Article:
Are you guilty of busyness?

Yesterday, I had the pleasure of meeting a new client who joined our call in a whirlwind of frenzy. She said she might preform better if she could do more with less time, and referred to her “run on the bullet train”. Can you relate?

Busyness has hit crisis levels. Busyness, as defined by Merriam-Webster is “the state of having or being involved in many activities”. The example they give is: As with “routine work and exercise, busyness as an end in itself”.

During Covid we slowed down, now things have sped up again. Working in the office most of the time is back to pre-pandemic levels, work travel is in full swing and many of us are trying to catch up on those lost vacations, parties and weddings that did not happen during the pandemic. Even traffic is back. For me, at least, it feels more crazy now than before the pandemic. Busyness is back!


The greatest enemy of good thinking is busyness.

John Maxwell

Worth the Share

In this month’s issue of Harvard Business Review, they featured an article “Beware of the Culture of Busyness”.

Since busyness is not celebrated in other countries like Italy for example, this quote sums up the challenge that busyness creates in our culture: “Busyness has become a status symbol.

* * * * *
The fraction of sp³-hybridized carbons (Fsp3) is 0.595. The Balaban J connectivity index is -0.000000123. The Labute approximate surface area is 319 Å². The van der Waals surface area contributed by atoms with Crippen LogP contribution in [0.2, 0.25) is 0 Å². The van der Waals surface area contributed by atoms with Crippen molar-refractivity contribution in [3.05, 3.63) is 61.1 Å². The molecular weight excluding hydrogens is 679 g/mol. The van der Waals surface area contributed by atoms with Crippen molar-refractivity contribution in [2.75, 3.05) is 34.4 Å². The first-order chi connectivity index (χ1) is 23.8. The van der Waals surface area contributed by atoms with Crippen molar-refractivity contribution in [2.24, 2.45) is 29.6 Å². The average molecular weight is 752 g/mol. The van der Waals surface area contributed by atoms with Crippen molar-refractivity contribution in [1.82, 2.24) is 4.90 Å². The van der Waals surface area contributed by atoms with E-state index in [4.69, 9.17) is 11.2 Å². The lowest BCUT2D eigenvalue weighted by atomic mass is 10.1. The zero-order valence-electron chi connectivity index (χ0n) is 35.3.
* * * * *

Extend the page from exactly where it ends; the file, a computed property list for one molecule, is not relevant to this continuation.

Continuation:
People also consider those who exert high effort to be “morally admirable,” regardless of their output.”

To solve for this chronic problem with busyness, the author Adam Waltz suggests five things:

  • Reward output not just activity: while this can be tricky, it is worth determining how you can adjust goals so that team members are compensated for what they actually deliver.
  • Assess whether your organization is generating deep work and eliminating low value work: one of my clients is focused on this at his company. It was a real shift in their culture that is paying dividends.
  • Force people off the clock: time-off is critical to living a full, healthy life. Detaching can be difficult for some but learning to take time off is good for your mental and physical health.
  • Model the right behavior: a client, who was the executive director of a non-profit, took a three-week trip to Africa last year. After the initial shock, her team warmed to the idea of running the show while she was gone. She modeled the behavior and had the trip of a lifetime.
  • Build slack into the system: this is a bold idea that sounds expensive for companies but when you invest, it can be a game changer. Seth Godin said: “systems with slack are more resilient”.

For much more detail on why we are addicted to busyness and what to do about it, read on.

And Finally...

What can you do with this information about busyness? If you have been reading my blog for a while you will know that one of my favorite words is “intentional”. How are you spending your time? What do you want more of? What do you want less of? What can you cut out?

Perhaps you will do a busyness audit on your time, and determine how to add more slack into your days. Maybe you can take time to truly disconnect from technology and take a nice long vacation or two!

Have a great week.

Mary Jo

To learn more about my 1:1 executive, communication or business growth coaching, custom virtual workshops, the Career Transition program or just to connect, you can reach me at [email protected]